Stories of the journeys of a wagon train as it leaves post-Civil War Missouri on its way to California through the plains, deserts and Rocky Mountains. The first treks were led by gruff, ... See full summary »
Western stories and legends based, and filmed, in and around Death Valley, CA. One of the longest-running Western series, originating on radio in the 1930s. The continuing sponsor was "20 Mule Team" Borax, a product mined in Death Valley.
A mountain man who wishes to live the life of a hermit becomes the unwilling object of a long vendetta by Indians when he proves to be the match of their warriors in one-to-one combat on ... See full summary »
Hud Bannon is a ruthless young man who tarnishes everything and everyone he touches. Hud represents the perfect embodiment of alienated youth, out for kicks with no regard for the ... See full summary »
Set in Sweetwater, Arizona in the 1880s with solid citizen Bret owning a ranch and part of the Red Ox Saloon. Stable cast with varying stories, often centered on conflict between the ambitious sheriff and everyone else.
Kwai Chang Caine is a Shaolin Monk who is on the run after he killed the Chinese Emperor's nephew after that coward killed his teacher in cold blood with a gun. He flees to America both to escape retaliation and to search for his brother in order to settle down in this new land. However, in his travels in the wild west, he can not help but continually run into trouble from desperados and other ruffians as they oppress the innocent, while bounty hunters pursue the price on his head. Against this, he has his skill of Kung-fu martial arts which proves to be devastatingly effective in this gun-dominated land. Written by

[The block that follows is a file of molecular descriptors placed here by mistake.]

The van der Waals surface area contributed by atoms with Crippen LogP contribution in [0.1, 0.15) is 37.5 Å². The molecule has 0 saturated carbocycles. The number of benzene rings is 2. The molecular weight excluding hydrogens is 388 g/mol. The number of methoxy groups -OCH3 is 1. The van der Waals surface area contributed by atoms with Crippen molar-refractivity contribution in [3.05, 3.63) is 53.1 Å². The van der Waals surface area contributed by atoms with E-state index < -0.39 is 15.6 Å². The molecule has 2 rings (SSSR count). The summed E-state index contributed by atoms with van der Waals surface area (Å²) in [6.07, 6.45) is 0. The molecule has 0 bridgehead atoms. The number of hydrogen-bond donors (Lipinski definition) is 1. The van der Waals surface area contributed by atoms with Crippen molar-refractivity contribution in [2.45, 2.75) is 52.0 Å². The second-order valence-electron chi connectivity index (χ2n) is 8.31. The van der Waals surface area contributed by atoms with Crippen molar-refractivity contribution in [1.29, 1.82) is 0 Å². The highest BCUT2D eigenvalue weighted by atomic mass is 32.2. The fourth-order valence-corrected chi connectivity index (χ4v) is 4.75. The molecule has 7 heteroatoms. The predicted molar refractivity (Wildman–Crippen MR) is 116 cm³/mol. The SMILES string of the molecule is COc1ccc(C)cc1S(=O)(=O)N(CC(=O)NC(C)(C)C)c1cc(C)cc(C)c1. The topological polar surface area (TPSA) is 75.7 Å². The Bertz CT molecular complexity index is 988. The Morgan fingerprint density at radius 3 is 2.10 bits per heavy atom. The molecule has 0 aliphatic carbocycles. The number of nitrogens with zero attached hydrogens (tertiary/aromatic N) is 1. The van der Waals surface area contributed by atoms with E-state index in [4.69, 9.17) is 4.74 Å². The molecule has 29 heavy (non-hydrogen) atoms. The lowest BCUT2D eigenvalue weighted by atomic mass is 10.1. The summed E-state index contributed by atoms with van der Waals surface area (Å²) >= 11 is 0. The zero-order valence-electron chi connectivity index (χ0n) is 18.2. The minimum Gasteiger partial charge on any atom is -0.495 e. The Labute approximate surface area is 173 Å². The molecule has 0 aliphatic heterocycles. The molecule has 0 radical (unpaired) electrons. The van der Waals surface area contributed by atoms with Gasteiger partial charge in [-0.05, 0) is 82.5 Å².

Kenneth Chisholm <firstname.lastname@example.org>
According to Bruce Lee's widow, Linda Lee Cadwell, Lee originated the concept and was intended to star in the series, but David Carradine was cast because the network felt the American audience was not ready for an Asian actor as the lead and Lee received no credit for his concept. (This was dramatized in Dragon: The Bruce Lee Story (1993).) But according to the producers, although Lee was consulted and was considered for the role, they created the concept and Carradine was always their first choice. See more »
In the title sequence, when Master Kahn says 'pebble' his mouth says 'stone'. See more »
I saw this series exactly 20 years after it was released, but its excellence made the viewing experience timeless.
Carradine plays the immigrant drifter Caine, who walks through the Wild West encountering different situations, people, etc, there was a different plot for each episode. This was more a "Drama" than a "Western" but the interesting sparring moves and Caine's relaxed personality made it a decent alternative to the more violent and rowdy martial arts movies that released around that time.
Whenever this series is brought back to your TV station or one episode happens to be on, it would be an excellent show to tape and watch again and again - if not already released, I'm sure they'll have the show reissued on an official DVD/VHS set.
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